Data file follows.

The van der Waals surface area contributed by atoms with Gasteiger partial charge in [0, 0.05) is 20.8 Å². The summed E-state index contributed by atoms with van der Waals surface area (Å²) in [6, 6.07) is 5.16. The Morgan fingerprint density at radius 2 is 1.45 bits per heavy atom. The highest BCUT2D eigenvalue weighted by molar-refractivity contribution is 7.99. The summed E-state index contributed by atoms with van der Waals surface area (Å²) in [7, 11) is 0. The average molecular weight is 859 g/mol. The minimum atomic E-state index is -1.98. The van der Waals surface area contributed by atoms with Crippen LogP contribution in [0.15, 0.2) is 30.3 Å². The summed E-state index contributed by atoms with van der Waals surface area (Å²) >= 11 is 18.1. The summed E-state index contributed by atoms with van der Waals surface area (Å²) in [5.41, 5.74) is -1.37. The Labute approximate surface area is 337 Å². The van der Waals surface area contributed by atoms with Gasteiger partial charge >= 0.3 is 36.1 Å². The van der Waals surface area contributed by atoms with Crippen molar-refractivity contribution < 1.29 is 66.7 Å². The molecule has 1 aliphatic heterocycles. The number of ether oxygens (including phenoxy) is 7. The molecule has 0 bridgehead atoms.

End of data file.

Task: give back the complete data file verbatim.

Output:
The van der Waals surface area contributed by atoms with Gasteiger partial charge in [0, 0.05) is 20.8 Å². The summed E-state index contributed by atoms with van der Waals surface area (Å²) in [6, 6.07) is 5.16. The Morgan fingerprint density at radius 2 is 1.45 bits per heavy atom. The highest BCUT2D eigenvalue weighted by molar-refractivity contribution is 7.99. The summed E-state index contributed by atoms with van der Waals surface area (Å²) in [7, 11) is 0. The average molecular weight is 859 g/mol. The minimum atomic E-state index is -1.98. The van der Waals surface area contributed by atoms with Crippen LogP contribution in [0.15, 0.2) is 30.3 Å². The summed E-state index contributed by atoms with van der Waals surface area (Å²) >= 11 is 18.1. The summed E-state index contributed by atoms with van der Waals surface area (Å²) in [5.41, 5.74) is -1.37. The Labute approximate surface area is 337 Å². The van der Waals surface area contributed by atoms with Gasteiger partial charge >= 0.3 is 36.1 Å². The van der Waals surface area contributed by atoms with Crippen molar-refractivity contribution < 1.29 is 66.7 Å². The molecule has 1 aliphatic heterocycles. The number of ether oxygens (including phenoxy) is 7. The molecule has 0 bridgehead atoms.